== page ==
Mother's Day Flowers
Thinking of sending flowers this Mothers Day? In the UK it is on 27th March 2022.
History of Mothering Sunday in the UK
Celebrations of mothers and motherhood can be traced back to the ancient Greeks and Romans, who held festivals in honour of the mother goddesses Rhea and Cybele, but the clearest modern precedent for Mother’s Day is the early Christian festival known as “Mothering Sunday.” During the 16th century, people in the UK used to return on the 4th Sunday in Lent for a service to their ‘mother church’ - the main church or cathedral of the area.
This was either the church where you were baptised, or the local parish church or more often the nearest cathedral. Anyone who did this was commonly said to have gone "a-mothering", although whether this term preceded the observance of Mothering Sunday is unclear.
In later times, ‘Mothering Sunday’ became a day when domestic servants were given a day off to visit their mother church, usually with their own mothers and other family members. It was often the only time that whole families could gather, since on other days they were prevented by conflicting working hours, and servants were not given free days on other occasions. Children and young people who were given a day off on that date so they could visit their families would pick wild flowers along the way to place in the church or give to their mothers. Eventually, the religious tradition evolved into the Mothering Sunday secular tradition of giving gifts to mothers.
What flowers to send to your Mother on Mother’s Day
In recent times, popular flowers to send on Mothering Sunday have been:
Carnations are one of the most common choices for bouquets after roses. These beautiful flowers are known as “The Flower of Gods.” In Greek, Dios means Zeus AKA God, and anthos means Flower. The term dianthus was coined by Greek botanist Theophrastus, and the scientific name “Dianthus Caryophyllus” for carnations translates to Flower Of Gods. The flower is also known as “Heavenly Flowers.” Many believe that the name “carnation” comes from “coronation” or “corone” which means flower garlands, and since carnations are commonly used in Greek ceremonial crowns, hence the name Carnations.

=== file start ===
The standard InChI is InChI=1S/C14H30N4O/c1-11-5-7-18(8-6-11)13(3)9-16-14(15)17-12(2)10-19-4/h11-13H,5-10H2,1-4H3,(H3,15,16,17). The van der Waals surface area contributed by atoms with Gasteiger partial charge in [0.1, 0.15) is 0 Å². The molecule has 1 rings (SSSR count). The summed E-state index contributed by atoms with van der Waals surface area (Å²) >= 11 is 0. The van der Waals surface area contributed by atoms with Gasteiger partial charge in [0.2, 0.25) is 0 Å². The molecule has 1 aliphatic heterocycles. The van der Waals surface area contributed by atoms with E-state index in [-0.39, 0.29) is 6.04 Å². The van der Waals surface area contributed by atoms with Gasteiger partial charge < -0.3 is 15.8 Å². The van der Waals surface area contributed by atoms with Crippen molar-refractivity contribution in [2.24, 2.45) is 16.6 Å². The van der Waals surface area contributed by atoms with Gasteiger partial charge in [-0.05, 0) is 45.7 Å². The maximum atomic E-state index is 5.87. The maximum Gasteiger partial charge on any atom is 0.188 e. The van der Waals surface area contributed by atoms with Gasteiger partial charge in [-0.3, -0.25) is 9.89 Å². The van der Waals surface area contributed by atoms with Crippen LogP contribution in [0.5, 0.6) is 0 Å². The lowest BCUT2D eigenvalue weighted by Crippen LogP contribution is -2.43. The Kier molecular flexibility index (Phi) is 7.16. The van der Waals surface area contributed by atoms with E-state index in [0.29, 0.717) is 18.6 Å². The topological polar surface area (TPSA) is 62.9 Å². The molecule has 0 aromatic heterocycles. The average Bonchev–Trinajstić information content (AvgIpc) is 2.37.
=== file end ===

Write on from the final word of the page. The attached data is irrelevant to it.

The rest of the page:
Chrysanthemums are also known as “mums” and believed to have originated from China. Later, this November flower was brought to Europe in the 18th century. The word “Chrysanthemums” has its roots in the Greek words “Khrusos” which means gold and “Anthemon” which means flower. However, an ancient Chinese city was named Chu-Hsien that means “Chrysanthemum city”. In Japan, these beautiful vibrant blooms were introduced in the 8th century CE and soon the Emperor of Japan adopted this flower as his official seal. In fact, there also happens to be a “Festival Of Happiness” to celebrate the presence of this beautiful flower.
Tulips can be divided into about 150 various species, but there are more than 3,000 naturally occurring and genetically cultivated varieties of the flower worldwide. New varieties of tulips are regularly created, but it takes each one at least 20 years to go from the beginning stages of cultivation to your local florist's shop. Tulips have a wide variety of meanings, with each colour symbolizing something different. In general, tulips are said to symbolize love and signal spring's arrival. Red tulips represent true love, white tulips say "I'm sorry," and purple tulips symbolize royalty. Interestingly, a multi-coloured bouquet of the blossoms is said to be a compliment of the recipient's eyes. The flower is also the symbol of the Parkinson's Disease Foundation. A variety of tulip was actually named after James Parkinson, the doctor for which the degenerative disease is named. The foundation began using the flower in 1980.
It's no wonder that roses have been referenced in literature and music for centuries. Archaeologists have discovered rose fossils that date back 35 million years. Even more shocking, the oldest living rose is 1,000 years old. This impressively enduring rose grows on a wall on the Hildesheim Cathedral in Germany. Who knew looking pretty in a vase wasn't the only way to use roses in the kitchen? Their petals are edible and rose water (made from soaking the petals in water) is often added to jellies and jams or is used as flavouring in Indian and Chinese dishes. Roses also grow a berry-shaped fruit called rose hips. The fruit can be orange, red, dark purple, or even black. Rose hips are packed with vitamin C and can be used in cocktails or dried to create a refreshing tea. According to the Guinness Book of World Records, roses are the oldest species of plant to be grown as decoration. The rose (genus Rosa, family Rosaceae) is the oldest species of plant cultivated and used for decorative purposes. Documents dated to AD 50 suggest that ancient Romans grew the flowers in vast plantations and local hothouses to ensure a year-round supply of medicinal extracts, cooking ingredients and ornamentation. Ancient Romans used roses to decorate buildings, furniture and people, whilst petals were laid to create rose carpets and walkways. There is evidence dating back 5,000 years when the Chinese and Japanese created rose gardens, although it is not known if these were for ornamental reasons. Similarly, Theophrastus (382-287 BC) wrote about the cultivation of roses in ancient Greece, but not their purpose.
Mothers Day in the UK in 2022 is on 27th March. You can find a selection of Mothers Day Flowers in our online shop.